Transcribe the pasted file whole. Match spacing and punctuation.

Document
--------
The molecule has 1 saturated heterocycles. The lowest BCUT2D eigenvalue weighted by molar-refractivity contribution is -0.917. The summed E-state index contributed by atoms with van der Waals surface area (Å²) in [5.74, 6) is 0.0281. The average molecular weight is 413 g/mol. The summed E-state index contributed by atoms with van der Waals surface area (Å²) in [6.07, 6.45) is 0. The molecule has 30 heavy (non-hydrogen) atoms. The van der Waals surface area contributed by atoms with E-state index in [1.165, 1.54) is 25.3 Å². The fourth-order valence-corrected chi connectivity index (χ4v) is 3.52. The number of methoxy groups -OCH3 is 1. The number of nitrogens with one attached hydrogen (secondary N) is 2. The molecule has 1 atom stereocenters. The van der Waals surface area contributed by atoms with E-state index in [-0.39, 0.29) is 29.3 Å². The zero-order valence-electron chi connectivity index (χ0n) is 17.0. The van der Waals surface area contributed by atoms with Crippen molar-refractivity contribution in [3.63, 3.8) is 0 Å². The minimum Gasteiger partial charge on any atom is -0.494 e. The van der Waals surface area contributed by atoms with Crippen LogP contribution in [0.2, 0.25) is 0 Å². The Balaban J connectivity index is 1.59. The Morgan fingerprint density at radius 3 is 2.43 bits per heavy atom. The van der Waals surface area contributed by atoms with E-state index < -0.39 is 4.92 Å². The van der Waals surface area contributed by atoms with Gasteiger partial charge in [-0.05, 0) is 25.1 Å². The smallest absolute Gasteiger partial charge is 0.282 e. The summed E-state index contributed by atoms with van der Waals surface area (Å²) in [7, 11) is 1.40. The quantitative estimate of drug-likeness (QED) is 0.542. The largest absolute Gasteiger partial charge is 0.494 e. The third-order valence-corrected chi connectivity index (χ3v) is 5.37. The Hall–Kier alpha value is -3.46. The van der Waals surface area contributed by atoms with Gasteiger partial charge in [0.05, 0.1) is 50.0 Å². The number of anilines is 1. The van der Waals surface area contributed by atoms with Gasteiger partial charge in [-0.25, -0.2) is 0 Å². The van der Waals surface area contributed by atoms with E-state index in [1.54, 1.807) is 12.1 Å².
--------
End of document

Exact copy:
The molecule has 1 saturated heterocycles. The lowest BCUT2D eigenvalue weighted by molar-refractivity contribution is -0.917. The summed E-state index contributed by atoms with van der Waals surface area (Å²) in [5.74, 6) is 0.0281. The average molecular weight is 413 g/mol. The summed E-state index contributed by atoms with van der Waals surface area (Å²) in [6.07, 6.45) is 0. The molecule has 30 heavy (non-hydrogen) atoms. The van der Waals surface area contributed by atoms with E-state index in [1.165, 1.54) is 25.3 Å². The fourth-order valence-corrected chi connectivity index (χ4v) is 3.52. The number of methoxy groups -OCH3 is 1. The number of nitrogens with one attached hydrogen (secondary N) is 2. The molecule has 1 atom stereocenters. The van der Waals surface area contributed by atoms with E-state index in [-0.39, 0.29) is 29.3 Å². The zero-order valence-electron chi connectivity index (χ0n) is 17.0. The van der Waals surface area contributed by atoms with Crippen molar-refractivity contribution in [3.63, 3.8) is 0 Å². The minimum Gasteiger partial charge on any atom is -0.494 e. The van der Waals surface area contributed by atoms with Crippen LogP contribution in [0.2, 0.25) is 0 Å². The Balaban J connectivity index is 1.59. The Morgan fingerprint density at radius 3 is 2.43 bits per heavy atom. The van der Waals surface area contributed by atoms with E-state index < -0.39 is 4.92 Å². The van der Waals surface area contributed by atoms with Gasteiger partial charge in [-0.05, 0) is 25.1 Å². The smallest absolute Gasteiger partial charge is 0.282 e. The summed E-state index contributed by atoms with van der Waals surface area (Å²) in [7, 11) is 1.40. The quantitative estimate of drug-likeness (QED) is 0.542. The largest absolute Gasteiger partial charge is 0.494 e. The third-order valence-corrected chi connectivity index (χ3v) is 5.37. The Hall–Kier alpha value is -3.46. The van der Waals surface area contributed by atoms with Gasteiger partial charge in [0.05, 0.1) is 50.0 Å². The number of anilines is 1. The van der Waals surface area contributed by atoms with Gasteiger partial charge in [-0.25, -0.2) is 0 Å². The van der Waals surface area contributed by atoms with E-state index in [1.54, 1.807) is 12.1 Å².